Background: I played golf once about 10 years ago. Was I bad? Very. Did I have fun? It was a riot.
The Challenge: Noel Jablonski, an ex-English teacher and 16-year veteran golf instructor, agreed to see how much progress I could make in five lessons over a 10-day period.
Location: Oak Marr Every Body Golf School in Oakton (703-255-5396).
Cost: $200 for five half-hour lessons.
Lesson 1: Monday, March 22, 2 p.m. Day 1 is all about putting. Why? That's where the majority of your game is played, says Jablonski, one of Golf for Women magazine's top 50 teachers in 2000. The principles learned in putting (aiming, grip, sweet spot) apply to other shots, and putting makes it easier to feel successful.
Using a reverse overlap grip Jablonski arranges for me, I try to make an imaginary string pull my ball victoriously into the cup. When lined up correctly, the ball would almost effortlessly push off the sweet spot of the clubface, "where all the percussion is," at its center, Jablonski says. I hardly feel it. (Of course, it's 40 degrees with slicing wind, so I don't feel much.)
According to Oak Marr administrator Jim O'Hara, a genial retired postal worker, I will know if golf has bitten me when I dial my grandma in Chicago (a golfer for over 50 years) after making a great shot. After Day 1, no calls yet.
Lesson 2: Wednesday, March 24, 9:30 a.m. Today we work from the fringe of the green to learn chipping. Using a club with some loft, you use a stroke similar to a putt and try to bounce the ball on the green so it rolls close to the hole. Jablonski sets me up about 10 feet off the green, 40 feet from my target hole. She arranges my hands in a 10-finger grip. I hit.
The ball barely leaves the ground: a "worm burner," Jablonski calls it. But after repeated attempts I do hit the sweet spot, and the ball pops up gracefully and rolls near the hole.
If I chip right, she says, there will be dirt and grass residue on my club. A redeeming bit of turf no bigger than an M&M finally sticks: my gold star for the day.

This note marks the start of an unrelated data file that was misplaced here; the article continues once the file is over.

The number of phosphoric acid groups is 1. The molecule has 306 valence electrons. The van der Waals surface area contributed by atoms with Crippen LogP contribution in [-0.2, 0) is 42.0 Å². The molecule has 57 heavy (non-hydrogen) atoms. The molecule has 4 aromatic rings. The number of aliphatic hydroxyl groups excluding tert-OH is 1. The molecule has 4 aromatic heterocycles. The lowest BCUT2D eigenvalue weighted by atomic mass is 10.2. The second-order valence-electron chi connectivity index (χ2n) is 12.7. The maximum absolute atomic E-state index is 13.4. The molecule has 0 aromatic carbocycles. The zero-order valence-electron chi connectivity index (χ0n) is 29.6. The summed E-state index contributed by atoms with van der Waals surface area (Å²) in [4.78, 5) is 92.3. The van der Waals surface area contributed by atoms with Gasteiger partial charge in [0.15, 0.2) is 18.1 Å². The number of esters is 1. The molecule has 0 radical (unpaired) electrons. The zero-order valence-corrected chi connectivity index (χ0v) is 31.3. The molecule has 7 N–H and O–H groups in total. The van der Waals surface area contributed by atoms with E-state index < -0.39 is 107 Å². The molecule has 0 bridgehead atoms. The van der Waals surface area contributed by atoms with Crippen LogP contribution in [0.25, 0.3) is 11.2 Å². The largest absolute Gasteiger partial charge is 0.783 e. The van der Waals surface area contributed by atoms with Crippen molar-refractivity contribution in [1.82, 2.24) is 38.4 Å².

Lesson 3: Thursday, March 25, 11 a.m. I sway. I bend my left arm on the back swing. I neglect to keep my left foot pointed slightly outward. I take my eye off the ball.
But I have fun on the driving range. Jablonski offers some insightful techniques -- swing with feet and legs firmly together to kill the swaying. I keep working at it.
"That sounded good -- where'd it go?" asks Jablonski, while starting her next class.
"Out there!" I say, pointing to my first far-off-ish landing, straight and about 100 yards out.
Lesson 4: Monday, March 29, 9:30 a.m. I finally wear the right shoes (or at least better ones): Aasics running shoes instead of my European comfort Danskos. It's a good thing; Jablonski videotapes me today.
Flanked by two computer monitors -- me on one and pro golfer Patty Sheehan on the other -- I compare our swings. Sheehan's is awesome (though I didn't have a clue who she was until then): So effortless and polished, she almost seems to be dancing with her club. My Gumby left arm would have dropped my partner to the floor.
Jablonski drew a red line on top of my head on the screen. My head should have stayed put during the swing. It didn't. Back on the range I start to visualize the line. This helps fight the tilt, a little.
Lesson 5: Wednesday, March 31: 9:30 a.m. To really build your confidence, Jablonski says today, sit behind the range and observe: No one strikes the ball well every time.
My first drive today -- using a driver for the first time -- is a hit. If I had teed off at Oak Marr's nine-hole course, my 100-yard effort would have put me on the green (if I aimed correctly). But my last drive falls right into the "no one strikes the ball well all the time" category.
So: Ten days, five lessons, 21/2 hours of instruction. Am I ready to play, Noel?
"Absolutely. You did very well. You would be able to play on a nine-hole course," she says.
I am a little skeptical. I imagine myself at the first tee, spraying a succession of worm-burners. Fear not, she says. If things go badly, just pick up the ball and set it near the green to chip and putt. "Just enjoy being out there and enjoy the walk," Jablonski says. (She doesn't do carts.)
I feel like I learned, most importantly, how to practice: Focus on the sweet spot, a straight left arm on the back swing and the twist at the waist. And I have plenty of time: Jablonski says it takes about three seasons for a beginner to get comfortable with the game.
But I already put in the call and arranged a golf date with my Grandma.